Everyone benefited from these sessions in more ways than we anticipated. Not only did we establish clear goals and timelines together, but we shared valuable suggestions for maintaining good communication once students were in the program. We were asked to plan ongoing parent education meetings, telephone parents to exchange information about student progress, and extend invitations to school activities and programs through the use of notes and newsletters. Parents also encouraged us to regularly recognize student successes and the contributions parents make to the program.

High on the priority list for parents was encouraging their although it may initially seem strange or too hard. Students need to hear from parents that it is natural to go through an adjustment period when faced with new challenges. Time and experience generally help students to feel confident about fitting in and meeting a new set of expectations. During our meetings, we also discussed the importance of staying involved in what children are learning in the program. We noted that such simple gestures as asking children to talk about their school experiences is an effective way to encourage student achievement and show support of student efforts. This type of parent involvement takes very little time but lets children feel that what they are doing and learning is truly important.

We are now in the seventh year of implementing the TREASURES identification and support component. If our experience is to be helpful to others, it is important to understand the factors that we believe contribute to its success.

First, the component did not replace our basic identification process. Rather, it was added as an alternative process to be used when needed to adequately assess student abilities. The number of such cases has been relatively small when compared to the large numbers of students in the district who apply for our program through the basic identification process. The limited number of such referrals has made it feasible for us to add a case study component into our identification efforts.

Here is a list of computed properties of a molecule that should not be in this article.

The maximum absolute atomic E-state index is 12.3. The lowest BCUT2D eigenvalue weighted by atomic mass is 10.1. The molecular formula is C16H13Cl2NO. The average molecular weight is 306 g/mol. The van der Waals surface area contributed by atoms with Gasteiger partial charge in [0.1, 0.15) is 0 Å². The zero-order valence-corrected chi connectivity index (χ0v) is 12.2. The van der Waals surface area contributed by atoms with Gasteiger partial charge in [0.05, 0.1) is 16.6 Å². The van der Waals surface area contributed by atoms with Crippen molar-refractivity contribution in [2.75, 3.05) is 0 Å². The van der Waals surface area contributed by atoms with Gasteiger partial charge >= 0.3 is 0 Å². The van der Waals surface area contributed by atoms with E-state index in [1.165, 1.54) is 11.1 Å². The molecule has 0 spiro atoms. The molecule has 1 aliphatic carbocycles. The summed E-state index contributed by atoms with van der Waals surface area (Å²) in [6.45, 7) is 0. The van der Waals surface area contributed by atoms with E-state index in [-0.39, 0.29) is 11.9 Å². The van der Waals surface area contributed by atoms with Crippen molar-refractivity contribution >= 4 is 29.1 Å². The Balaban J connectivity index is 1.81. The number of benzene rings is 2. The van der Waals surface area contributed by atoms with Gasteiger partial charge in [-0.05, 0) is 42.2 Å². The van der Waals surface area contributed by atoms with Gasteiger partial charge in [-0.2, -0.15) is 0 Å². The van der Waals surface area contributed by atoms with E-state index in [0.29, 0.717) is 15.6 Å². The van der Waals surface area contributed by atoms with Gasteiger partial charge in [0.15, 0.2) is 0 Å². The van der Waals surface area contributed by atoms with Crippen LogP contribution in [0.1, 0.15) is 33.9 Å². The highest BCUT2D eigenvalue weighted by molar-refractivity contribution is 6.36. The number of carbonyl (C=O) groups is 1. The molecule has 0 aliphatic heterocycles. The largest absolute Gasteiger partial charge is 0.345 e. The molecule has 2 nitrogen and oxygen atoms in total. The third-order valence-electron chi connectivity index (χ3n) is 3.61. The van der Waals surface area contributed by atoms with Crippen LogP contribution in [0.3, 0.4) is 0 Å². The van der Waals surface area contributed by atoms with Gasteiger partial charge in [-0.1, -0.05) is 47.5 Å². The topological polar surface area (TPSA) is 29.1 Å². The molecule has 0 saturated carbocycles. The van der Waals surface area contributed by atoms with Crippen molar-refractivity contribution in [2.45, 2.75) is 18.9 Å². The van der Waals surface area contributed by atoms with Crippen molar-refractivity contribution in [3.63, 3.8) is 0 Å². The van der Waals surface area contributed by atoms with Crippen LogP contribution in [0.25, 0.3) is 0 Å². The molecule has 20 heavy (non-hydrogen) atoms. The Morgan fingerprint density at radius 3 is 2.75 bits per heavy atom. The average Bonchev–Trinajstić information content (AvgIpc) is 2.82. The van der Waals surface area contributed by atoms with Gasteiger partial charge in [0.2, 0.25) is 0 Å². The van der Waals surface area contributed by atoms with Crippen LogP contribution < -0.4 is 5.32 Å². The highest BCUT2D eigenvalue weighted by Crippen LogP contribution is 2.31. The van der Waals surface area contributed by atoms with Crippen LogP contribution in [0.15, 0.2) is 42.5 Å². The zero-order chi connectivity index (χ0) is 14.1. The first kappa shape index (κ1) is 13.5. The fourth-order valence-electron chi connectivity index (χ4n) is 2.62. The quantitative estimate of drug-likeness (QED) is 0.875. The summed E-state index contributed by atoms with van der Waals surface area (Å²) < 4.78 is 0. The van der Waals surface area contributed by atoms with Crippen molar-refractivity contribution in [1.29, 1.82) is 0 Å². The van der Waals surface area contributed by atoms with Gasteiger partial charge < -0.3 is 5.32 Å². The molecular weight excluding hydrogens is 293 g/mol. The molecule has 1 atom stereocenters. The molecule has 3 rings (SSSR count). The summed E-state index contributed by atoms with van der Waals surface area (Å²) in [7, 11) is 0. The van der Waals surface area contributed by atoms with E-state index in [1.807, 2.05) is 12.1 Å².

Second, we have a staff member who devotes part of her week to administering the TREASURES component. Since case study approaches are more time-consuming than traditional identification procedures, it is invaluable to have someone who can get to know applicants and provide transition support on an individual basis as needed. We have found that the ongoing personal relationship between the TREASURES staff member and identified students builds the trust and confidence needed for the students to thrive in a new academic environment.

Third, we have administered identification procedures in a consistent, clear-cut fashion. Parents have come to understand the processes we use and know that we work diligently within our guidelines to determine each student’s eligibility for the program. Because these guidelines have been very carefully designed, we have minimized situations where exceptions need to be made.

Fourth, we take every opportunity we can to talk with teachers, counselors, and administrators about our identification procedures. Along with parents, these are the individuals who are most likely to nominate students for our program. Staff development efforts have paid off in terms of increased nominations as well as enhanced staff awareness of the learning styles and unique characteristics of all students.

Finally, and perhaps most importantly, we are fortunate to have a district that enables us to admit any student who meets criteria through either the basic or TREASURES process. Unlike many gifted programs, staffing and classroom space in our district are adjusted based on acceptances to the program rather than letting these factors limit enrollment. We have been able to create a win-win situation whereby no child is denied admission because someone else is enrolling in the program. We have been truly fortunate to have board of education members and central office administrators who support diversity, promote differentiated instruction, and understand the consequential role gifted programs can play in maximizing the academic and leadership potential of exceptional students.

What can you take from our experience and use on behalf of your children? The following ideas may prove helpful.